Friday, January 14, 2011

The Hardest & the Best

Friday, January 14, 2011

Tweny-seven years ago today, I was very large with child...our third child. His dad, older brother, Logan,  and I were so excited about this baby! Having lost our first son, we were perhaps more appreciative of this healthy pregnancy and aware of the unpredictable nature of life than many young parents might be.

Well, Lucas did arrive safe and sound as anything. He was followed a few years later by another brother, Graham. Over the years of raising these boys, partly as a married parent and partly as a single parent, I came up with one of my personal axioms:

Being a parent is the hardest, best, & most satisfying thing in my life.In the course of time, I've also been blessed with step-children, grandchildren, and other Bonus Kids, as I call all the young ones I get to hang out with. Birth Kids and Bonus Kids. Fantastic.

Today, with most of my Kids in their twenties and thirties, it's still true that being a parent, auntie, and grandparent -- as conscious, loving, and dedicated as I can be -- is the hardest, best, and most satisfying aspect of my life.

I've certainly screwed up. I've tried things and failed miserably. I've felt so frustrated with my little lovelies I could have shaken them; I nearly did, actually. But I kept paying attention to how friends with older kids handled situations. I asked questions. I learned to listen to my own opinion and began my own healing work. I lost two children and felt terror at losing others. I watch them suffer and wish I could carry that for them, but I can't. And I shouldn't.

This is life.

If you have a friendly or loving relationship with any child or younger person, you are both so fortunate. You get to enjoy a ride that enables you both to have fun and work hard and grow up. What a great gift!

Tuesday, January 11, 2011

A quotation

Tuesday, January 11, 2011

Cultivate everything

that brings you some joy

in being alive.

– from Carl Jung's letters

Saturday, January 8, 2011

Word Wonder -- comfort

Saturday, January 8, 2011

noun: 1. A state of mental or physical ease, especially one free from pain, want, or other afflictions.  2. Relief from sorrow, distress, etc.; solace; consolation.    3. One who or that which gives or brings ease or consolation.  4. Help or support... 
verb: 1. To cheer in time of grief or trouble; solace; console.  2. To relieve physical pain.  3. Law  To aid; help.  [from the Old French confort, which comes from the Old French conforter. That, in turn, comes from the Low Latin word confortare, meaning "to strengthen." The two parts of the word "comfort" are com-, which means "with" and fortis, which means "strong."] -- Funk & Wagnall's Canadian College Dictionary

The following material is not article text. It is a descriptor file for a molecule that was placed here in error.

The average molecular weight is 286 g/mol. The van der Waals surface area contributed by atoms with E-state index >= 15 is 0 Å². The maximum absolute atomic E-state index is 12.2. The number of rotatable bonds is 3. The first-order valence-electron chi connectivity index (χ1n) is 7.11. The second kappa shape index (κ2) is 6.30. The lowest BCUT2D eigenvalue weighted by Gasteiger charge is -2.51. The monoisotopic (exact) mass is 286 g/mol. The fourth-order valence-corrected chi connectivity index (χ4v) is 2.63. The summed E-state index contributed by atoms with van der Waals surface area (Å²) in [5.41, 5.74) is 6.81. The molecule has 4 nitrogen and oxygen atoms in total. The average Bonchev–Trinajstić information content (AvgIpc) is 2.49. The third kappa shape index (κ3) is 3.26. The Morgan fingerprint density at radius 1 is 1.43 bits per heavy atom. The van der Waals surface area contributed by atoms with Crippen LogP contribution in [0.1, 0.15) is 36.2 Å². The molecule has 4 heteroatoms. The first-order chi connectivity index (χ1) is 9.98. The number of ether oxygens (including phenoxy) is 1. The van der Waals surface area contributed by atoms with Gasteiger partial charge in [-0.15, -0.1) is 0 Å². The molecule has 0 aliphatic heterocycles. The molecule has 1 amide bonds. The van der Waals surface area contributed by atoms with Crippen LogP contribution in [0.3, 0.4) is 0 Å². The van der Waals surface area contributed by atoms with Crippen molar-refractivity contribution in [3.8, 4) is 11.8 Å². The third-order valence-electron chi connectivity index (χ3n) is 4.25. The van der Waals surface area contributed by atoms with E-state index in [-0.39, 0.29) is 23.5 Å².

It's likely that none of what you've read so far surprised you about today's Word Wonder. It didn't surprise me, either, at first. But what was new to me was the strong association the word has with the idea of strength. I'd never thought about that before.

The "-fort" part of comfort comes from one branch of the ancient Indo-European root bhergh-, which meant "high; with derivatives referring to hills and hill-forts." [Merriam-Webster's Collegiate Dictionary, Tenth Edition, page 1643] At a time when being higher than your enemy increased your chances of survival, hills were crucial. A bhergh- meant strength (-fort)...thus, hill-forts. A number of languages have words related to this root: burg, which meant a fortified town; borough; belfry; burgomaster; even burglar; plus fort, force, forte, effort, enforce, fortify, fortissimo, pianoforte, and reinforce. They all have to do with height, strength and/or safety.

Fast forward a good many years, and comfort becomes the allies and reserves that arrive to support an army -- strength and fortification to help in battle. Further on in history (or perhaps all along), the term "comfort for the troops" came to mean having women or boys available for sexual gratification.

Somewhere along the way, the strengthening nature of comfort evolved into the softer meaning generally used in English today. We think of the solace, ease, and consolation mentioned in the definition above. We think of warm, cozy comforters and muffins and cups of tea or hot chocolate. Comfort means a friend who will listen and offer support.

Ivor Brown, author of A Word in Your Ear & Just Another Word, believes "This is one of the admirable words which have turened soft and it needs to be re-stiffened to its proper shape and value." Although it is, as he continues, " origin, the giver of strength and valour," I don't agree with him that comfort has lost its power.

Upon reflection, I've come to think that the comfort we derive from soft blankets and rich carbohydrates and solace in times of grief is closely similar to the strength ensured by high places in times of war. No matter how comfort comes to us, it usually does, indeed, make us stronger. Whether we fight enemies on a battlefield or struggle with the onslaught of life's problems, comfort is welcome. It helps us move from feeling overwhelmed by sadness or depression or loneliness to feeling stronger and better equipped to move forward.

I hope that, whatever the circumstances, you will offer and accept comfort, thus helping strength to return.